After graduating college with honors I figured success was right around the corner. But my degree left me woefully unprepared for a city whose doors are closed to a talented young businesswoman.
Don’t get me wrong — I loved my Gotham U experience. The food plan was decent. The professors were interesting. And you can’t beat the class size, which gets smaller every year.
But the Job Placement Center is a joke. Unless you want experience in the fields of weaponry sales, crime scene cleanup, or underground nightclubs (and forgive me if I don’t want an internship involving thigh-high boots and a name tag that might as well read “Potential Witness”), you are going to graduate without any real-world experience.
In my Women in Business seminars, we had inspiring speakers like the woman who makes the confetti for all the parades and elections this town has — she started in her living room and now she’s pulling in seven figures. Or the sisters who started the funeral bunting factory. They make it look easy. And they all give the same advice: See a need and fill it.
Well, I looked around our city and I saw a need (light bulbs), and I did everything right: I did my research, I made a business plan, and then I went to the bank. But banks don’t want to give a business loan to someone with no career experience, so I was shot down. Not literally this time, at least.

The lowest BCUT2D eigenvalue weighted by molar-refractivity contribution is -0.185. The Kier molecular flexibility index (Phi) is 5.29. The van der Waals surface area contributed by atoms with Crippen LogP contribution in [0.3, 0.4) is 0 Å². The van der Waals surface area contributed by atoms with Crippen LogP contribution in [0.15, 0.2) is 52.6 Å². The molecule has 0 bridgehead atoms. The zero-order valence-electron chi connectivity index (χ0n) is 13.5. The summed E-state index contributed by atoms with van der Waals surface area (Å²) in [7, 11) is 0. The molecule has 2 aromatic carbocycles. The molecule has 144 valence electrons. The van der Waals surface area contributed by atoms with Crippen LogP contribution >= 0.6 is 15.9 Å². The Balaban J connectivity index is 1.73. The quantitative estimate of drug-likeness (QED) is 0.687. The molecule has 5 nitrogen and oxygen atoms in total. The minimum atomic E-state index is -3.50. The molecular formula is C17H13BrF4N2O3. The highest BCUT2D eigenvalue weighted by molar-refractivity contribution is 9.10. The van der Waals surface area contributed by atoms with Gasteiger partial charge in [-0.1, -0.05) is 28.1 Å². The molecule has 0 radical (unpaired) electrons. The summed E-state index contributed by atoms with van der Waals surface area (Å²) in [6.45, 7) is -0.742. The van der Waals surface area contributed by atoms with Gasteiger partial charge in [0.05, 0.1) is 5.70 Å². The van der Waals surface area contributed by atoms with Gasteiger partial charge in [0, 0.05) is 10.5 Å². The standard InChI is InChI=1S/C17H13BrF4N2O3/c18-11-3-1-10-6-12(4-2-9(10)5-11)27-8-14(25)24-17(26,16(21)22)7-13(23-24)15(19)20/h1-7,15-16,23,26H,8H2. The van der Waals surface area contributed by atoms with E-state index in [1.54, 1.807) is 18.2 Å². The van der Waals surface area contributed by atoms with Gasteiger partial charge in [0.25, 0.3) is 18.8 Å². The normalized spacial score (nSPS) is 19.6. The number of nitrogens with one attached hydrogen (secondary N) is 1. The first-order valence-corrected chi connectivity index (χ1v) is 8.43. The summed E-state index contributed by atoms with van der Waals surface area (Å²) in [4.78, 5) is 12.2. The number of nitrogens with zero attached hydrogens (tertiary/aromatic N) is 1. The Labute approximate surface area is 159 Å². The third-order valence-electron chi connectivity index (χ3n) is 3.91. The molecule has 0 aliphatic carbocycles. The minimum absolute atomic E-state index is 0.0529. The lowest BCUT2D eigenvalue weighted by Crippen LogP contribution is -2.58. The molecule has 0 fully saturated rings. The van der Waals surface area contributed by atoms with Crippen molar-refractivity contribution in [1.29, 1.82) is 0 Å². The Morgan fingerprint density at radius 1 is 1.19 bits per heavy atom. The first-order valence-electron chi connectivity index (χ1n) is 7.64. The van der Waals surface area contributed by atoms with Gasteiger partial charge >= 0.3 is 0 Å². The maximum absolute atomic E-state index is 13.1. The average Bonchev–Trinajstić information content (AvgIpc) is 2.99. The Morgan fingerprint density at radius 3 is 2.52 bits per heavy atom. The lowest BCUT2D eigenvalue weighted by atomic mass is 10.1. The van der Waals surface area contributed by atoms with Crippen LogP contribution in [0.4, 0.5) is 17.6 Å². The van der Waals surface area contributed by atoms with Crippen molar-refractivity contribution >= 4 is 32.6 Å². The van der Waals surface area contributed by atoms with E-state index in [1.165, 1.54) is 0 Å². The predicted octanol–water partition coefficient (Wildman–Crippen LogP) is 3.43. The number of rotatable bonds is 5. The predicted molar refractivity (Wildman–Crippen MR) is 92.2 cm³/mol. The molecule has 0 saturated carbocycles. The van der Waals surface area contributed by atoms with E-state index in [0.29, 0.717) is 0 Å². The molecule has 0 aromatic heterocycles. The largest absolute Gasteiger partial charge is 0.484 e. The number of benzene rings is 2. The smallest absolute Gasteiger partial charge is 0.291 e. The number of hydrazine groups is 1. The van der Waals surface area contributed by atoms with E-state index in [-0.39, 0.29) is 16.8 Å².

Rejection after working so hard is discouraging. To make my student loan payments I have taken a job at the Kevlar Fashion Outlet. I have to take public transportation, so there’s like a 50-50 chance of being taken hostage every day, but it’s a job.
To save money I still live at home. My mother wants grandchildren before she gets stabbed or blown up or whatever. But I’m a young woman with a drive to succeed. Before I settle down with the nice henchman of her dreams, I am going to achieve my goals. My career comes first.
So I’m working on Plan B. Because something else they taught us at Gotham U is to believe in yourself. This is just another temporary setback. Like always, I’m going to pick myself up, get stitches, brush off the broken glass, and start again.
Because that’s what businesswomen do. And seriously, Gotham, we need more light bulbs.
Suki Litchfield’s mostly spooky stories have been in publications like Flash Fiction Magazine and the current edition of Horror Library. She has an upcoming piece in the nextScare Street: Night Terrors anthology. She works at a haunted inn in St Augustine, Florida, and has just finished her first novel.